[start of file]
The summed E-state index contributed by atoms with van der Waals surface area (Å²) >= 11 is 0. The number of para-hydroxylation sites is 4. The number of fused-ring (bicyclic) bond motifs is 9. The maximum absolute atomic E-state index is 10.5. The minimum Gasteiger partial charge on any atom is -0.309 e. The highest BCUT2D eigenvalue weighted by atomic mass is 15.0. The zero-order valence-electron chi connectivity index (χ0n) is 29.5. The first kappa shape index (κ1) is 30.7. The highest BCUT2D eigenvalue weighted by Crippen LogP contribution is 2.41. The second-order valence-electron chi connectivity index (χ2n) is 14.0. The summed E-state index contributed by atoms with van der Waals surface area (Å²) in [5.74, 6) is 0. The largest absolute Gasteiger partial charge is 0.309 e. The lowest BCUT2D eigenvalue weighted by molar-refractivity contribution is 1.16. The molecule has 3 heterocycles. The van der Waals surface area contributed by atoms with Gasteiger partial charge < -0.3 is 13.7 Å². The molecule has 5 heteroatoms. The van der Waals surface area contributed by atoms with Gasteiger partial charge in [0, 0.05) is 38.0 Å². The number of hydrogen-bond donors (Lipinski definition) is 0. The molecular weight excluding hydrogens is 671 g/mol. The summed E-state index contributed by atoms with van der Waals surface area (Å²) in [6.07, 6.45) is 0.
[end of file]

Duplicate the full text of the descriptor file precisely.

The summed E-state index contributed by atoms with van der Waals surface area (Å²) >= 11 is 0. The number of para-hydroxylation sites is 4. The number of fused-ring (bicyclic) bond motifs is 9. The maximum absolute atomic E-state index is 10.5. The minimum Gasteiger partial charge on any atom is -0.309 e. The highest BCUT2D eigenvalue weighted by atomic mass is 15.0. The zero-order valence-electron chi connectivity index (χ0n) is 29.5. The first kappa shape index (κ1) is 30.7. The highest BCUT2D eigenvalue weighted by Crippen LogP contribution is 2.41. The second-order valence-electron chi connectivity index (χ2n) is 14.0. The summed E-state index contributed by atoms with van der Waals surface area (Å²) in [5.74, 6) is 0. The largest absolute Gasteiger partial charge is 0.309 e. The lowest BCUT2D eigenvalue weighted by molar-refractivity contribution is 1.16. The molecule has 3 heterocycles. The van der Waals surface area contributed by atoms with Gasteiger partial charge < -0.3 is 13.7 Å². The molecule has 5 heteroatoms. The van der Waals surface area contributed by atoms with Gasteiger partial charge in [0, 0.05) is 38.0 Å². The number of hydrogen-bond donors (Lipinski definition) is 0. The molecular weight excluding hydrogens is 671 g/mol. The summed E-state index contributed by atoms with van der Waals surface area (Å²) in [6.07, 6.45) is 0.